Victoria Azarenka is at peace with where she is, both as a player and a person. After an injury-ravaged 2014 that left her depressed, the Belarusian has adopted a new mindset; she doesn’t think about the past or worry about the future – it’s all about living in the moment.
In 2012 Azarenka won her first grand slam, an Olympic gold medal and reached number one in the world rankings, delivering on the promise she had shown since coming through the ranks as a junior. She followed that up the next year by defending her Australian Open title and finishing as a beaten finalist at the US Open before her results trailed off.
The following year proved to be one to forget. Plagued by a foot injury she spent five months on the sidelines before calling time on her season after the US Open.
The 26-year-old speaks openly about the deep hole that she found herself in late in 2014. It was an incredibly testing time for Azarenka, but one that resulted in a big, positive change.
“Probably after US Open 2014 is something where I really realised that there is something inside me. Like I didn’t feel good about myself,” she explained.
“I have said that many times that I had a person tell me, Are you depressed? I said, No. Because you don’t allow [that] – as an athlete, you don’t really allow weaknesses to show.
“And then I realised, Yes, I am. So that was the 2014, September, October, whatever. It started a process for me to just, you know, adjust and adjust.
“It’s not easy. Obviously it took me over a year to be able to control all that. You know, I had a lot of changes and emotions from last year that I still didn’t know how to handle it. I was trying to put them in places, but I wasn’t able to control most of that.”
She added: “It’s been amazing. It changed my life. Really, it did. Starting to be happy and organised and disciplined off the court, it changed my life on the court, definitely.”
And the two-time grand slam champion admits that the on-court change nearly didn’t have a chance to happen.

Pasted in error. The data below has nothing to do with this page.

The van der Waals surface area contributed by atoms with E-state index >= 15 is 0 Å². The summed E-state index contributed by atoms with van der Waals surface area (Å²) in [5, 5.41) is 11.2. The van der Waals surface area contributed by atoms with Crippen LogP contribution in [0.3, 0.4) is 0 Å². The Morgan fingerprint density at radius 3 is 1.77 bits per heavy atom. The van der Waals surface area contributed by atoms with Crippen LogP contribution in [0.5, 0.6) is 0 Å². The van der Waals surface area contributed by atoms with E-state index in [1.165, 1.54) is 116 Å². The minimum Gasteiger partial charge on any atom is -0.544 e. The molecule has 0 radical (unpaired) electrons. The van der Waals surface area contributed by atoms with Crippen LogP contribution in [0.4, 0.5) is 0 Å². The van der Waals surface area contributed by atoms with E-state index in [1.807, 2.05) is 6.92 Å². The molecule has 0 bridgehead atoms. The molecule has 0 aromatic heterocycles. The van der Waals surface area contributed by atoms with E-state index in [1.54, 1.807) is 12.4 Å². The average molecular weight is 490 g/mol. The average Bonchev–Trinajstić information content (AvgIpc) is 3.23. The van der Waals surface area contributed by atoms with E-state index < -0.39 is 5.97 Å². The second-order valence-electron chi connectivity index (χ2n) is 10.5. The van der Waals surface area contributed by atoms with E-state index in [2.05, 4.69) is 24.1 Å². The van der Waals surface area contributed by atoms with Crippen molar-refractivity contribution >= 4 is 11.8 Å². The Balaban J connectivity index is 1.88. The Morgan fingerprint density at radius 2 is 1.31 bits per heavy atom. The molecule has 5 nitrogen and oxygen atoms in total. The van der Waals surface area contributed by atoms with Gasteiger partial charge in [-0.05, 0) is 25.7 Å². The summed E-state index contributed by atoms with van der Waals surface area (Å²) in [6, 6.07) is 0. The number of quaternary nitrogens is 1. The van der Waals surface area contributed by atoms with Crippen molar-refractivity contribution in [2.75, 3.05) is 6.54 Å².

“One of my best friends in Belarus, he pushed me. I called him one time, I said, I don’t want to do this anymore. He said, You have to. You’re this close. You’ve got to push through.
“I’m very lucky that I have such amazing friends and family around me.”
It’s Belarus, not just it’s people, that have shaped Azarenka too.
Speaking after their early exits from the Australian Open, Simona Halep and Garbiñe Muguruza both pointed to extreme pressure as one of the reasons for their struggles. For Azarenka, the pressure of a grand slam is nothing in comparison to pressures she has felt earlier in her life.
“I love it. I embrace it,” she said of pressure. “I don’t know, pressure for me, I think it’s part of where I came from. I always had pressure. I had one shot to get out of where I am from, so that was way more pressure than I’m having pressure right now. So I just embrace it. I think that motivates me.”
She continued: “The first pressure is that if you don’t win some tournaments you have absolutely no opportunity to go to any other. If you’re not the best, you don’t get sponsored at all. So that was pretty rough.
“I was an ITF, I remember to this day, it still affects me every time. I was traveling for nine weeks, and in the juniors you play one or two matches a day. You can play a certain time. If you skip lunch, you don’t get to eat. I had no money. I didn’t get to eat.
“So that was pressure to survive. That was survival, really. So pressure right now is go out there and face a big opponent? Okay. But when you’re like hungry and you’ve got to go play and you have absolutely nothing, that’s big pressure.”
The pressure on Azarenka when she takes the court on Wednesday in an Australia Open quarter-final against Angelique Kerber will certainly be a very different kind of pressure. Azarenka has insisted that she had no expectations heading into the tournament and doesn’t look forward to what she could achieve. She might not do so, but others certainly have thought of her as a potential finalist since the outset of the year’s first grand slam.
With the highest seeds in the bottom half of the draw having dropped by the wayside early, the expectations on Azarenka have grown. She has never lost to Kerber and as such a spot in the semi-final against either Johanna Konta or Shuai Zhang is well within her grasp. One would certainly back her to beat Konta or Zhang in a semi. From there, it’s likely to be only Serena Williams standing in the way of her and the title.
Don’t tell Azarenka though, she’s just enjoying this moment.
“It is for me [to live in the moment] because I really enjoy that. I don’t want to think of what happened yesterday or what’s going to happen tomorrow. I really want to stay present and enjoy what I do…
“…I think time goes by quick, it really flies. When I was 18 years old I was like there is no way I’m playing after 27, I will be done. I will be doing whatever. I had big plans and everything. And clearly didn’t work out so well.
“So that’s why I think my perspective comes from staying in the moment and really enjoying that.”
Watching Azarenka shine – both on and off the court – is certainly a moment that tennis fans will be happy to stay in.
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